A significant percentage of human trafficking across the globe takes place in Africa. To help the legal war against the menace, some female judges in Kenya have authored a judicial bench book, reports Alfred Olufemi.
According to the 2018 Global Slavery Index, over 9.2 million people living in Africa are living in modern slavery, accounting for 23% of all human trafficking around the globe. In 2020, the Kenyan government reportedly identified 853 victims of trafficking – 275 adult females, 351 girls and 227 boys who were subjected to forced labour in 2019.
This contradicts the Forced Labour Convention of 1930 which prohibits all forms of forced or compulsory labour.
Not only is it illegal to subject people to forced labour, but it is also criminal under the provisions of the Counter-Trafficking in Persons Act of 2010. The Kenyan law prescribes at least 30 years imprisonment, a fine of not less than 30 million Kenyan shillings ($274 980), or both, for labour traffickers.
However, the law appears ineffective and has only led to a few convictions, Chief Justice of Kenya, Martha Koome, said at the launch of the Kenya Judicial Bench Book on Labour Trafficking in Persons.
The reference book, developed by the Kenya Chapter of the International Association of Women Judges in partnership with International Association of Women Judges (IAWJ), is aimed at improving the administration of justice in prosecution of labour trafficking cases.
“Labour trafficking is a major problem in Kenya, because traffickers take advantage of the weak regulatory and enforcement regimes to exploit vulnerable migrants, the majority of whom are women, girls and children.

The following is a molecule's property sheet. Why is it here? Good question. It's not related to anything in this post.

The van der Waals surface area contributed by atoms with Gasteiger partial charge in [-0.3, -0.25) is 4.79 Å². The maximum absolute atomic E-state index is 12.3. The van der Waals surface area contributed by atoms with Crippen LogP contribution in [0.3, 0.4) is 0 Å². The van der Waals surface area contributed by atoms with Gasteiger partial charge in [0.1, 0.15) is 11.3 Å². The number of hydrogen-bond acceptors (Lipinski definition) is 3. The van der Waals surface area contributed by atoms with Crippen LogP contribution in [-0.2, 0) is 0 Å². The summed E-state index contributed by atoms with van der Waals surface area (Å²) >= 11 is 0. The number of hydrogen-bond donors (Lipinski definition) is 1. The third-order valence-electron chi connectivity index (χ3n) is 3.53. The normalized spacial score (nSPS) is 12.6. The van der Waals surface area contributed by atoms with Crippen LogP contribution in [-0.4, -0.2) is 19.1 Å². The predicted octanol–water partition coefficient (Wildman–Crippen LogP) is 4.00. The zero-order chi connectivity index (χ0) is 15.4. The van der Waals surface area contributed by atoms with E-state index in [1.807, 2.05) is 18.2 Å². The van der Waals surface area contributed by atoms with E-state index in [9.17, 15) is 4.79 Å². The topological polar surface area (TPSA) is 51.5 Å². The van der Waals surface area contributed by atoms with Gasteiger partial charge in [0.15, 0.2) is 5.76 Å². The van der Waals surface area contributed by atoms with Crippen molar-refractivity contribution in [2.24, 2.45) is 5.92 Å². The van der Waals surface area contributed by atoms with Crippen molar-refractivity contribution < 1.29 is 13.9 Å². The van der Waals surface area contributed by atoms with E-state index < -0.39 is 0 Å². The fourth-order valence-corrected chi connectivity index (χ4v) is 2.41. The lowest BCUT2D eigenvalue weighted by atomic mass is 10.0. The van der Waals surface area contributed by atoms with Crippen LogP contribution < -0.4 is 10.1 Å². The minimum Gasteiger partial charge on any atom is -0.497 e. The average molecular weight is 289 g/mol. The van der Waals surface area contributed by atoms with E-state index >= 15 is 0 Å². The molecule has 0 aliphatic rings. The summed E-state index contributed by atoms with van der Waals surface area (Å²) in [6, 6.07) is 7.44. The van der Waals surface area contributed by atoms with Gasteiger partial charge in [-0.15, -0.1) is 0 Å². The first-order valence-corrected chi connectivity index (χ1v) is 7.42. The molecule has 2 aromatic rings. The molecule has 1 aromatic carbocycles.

“Unfortunately, there have been few or no convictions of TIP [trafficking in persons] cases as most of the cases fall out of court due to corruption, lack of evidence, lack of witnesses, intimidation of witnesses or victims by the perpetrator, lack of identification of victims or perpetrators and inadequate collaboration amongst the justice actors," Koome stated.
She added that this bench book will fill the void created by the non-existence of literature on labour trafficking in Kenya.
"The bench book will therefore serve as a quick reference guide for judicial officers and judges by providing information on labour trafficking. It will also go a long way towards enhancing a multi-agency collaboration among the justice actors in the area of trafficking," Koome continued.
She also noted that the IAWJ has been spearheading advocacy in the advancement and promotion of the rights of women and children and increasing the opportunities available to them.
The new book is in line with recommendations issued by the Office to Monitor and Combat Trafficking in Persons. In the 2021 Trafficking in Persons Report, the US agency urged the Kenyan government to “expand training to all levels of the government, specifically to law enforcement personnel and local authorities in rural and coastal regions, on identifying, investigating, and managing trafficking cases".
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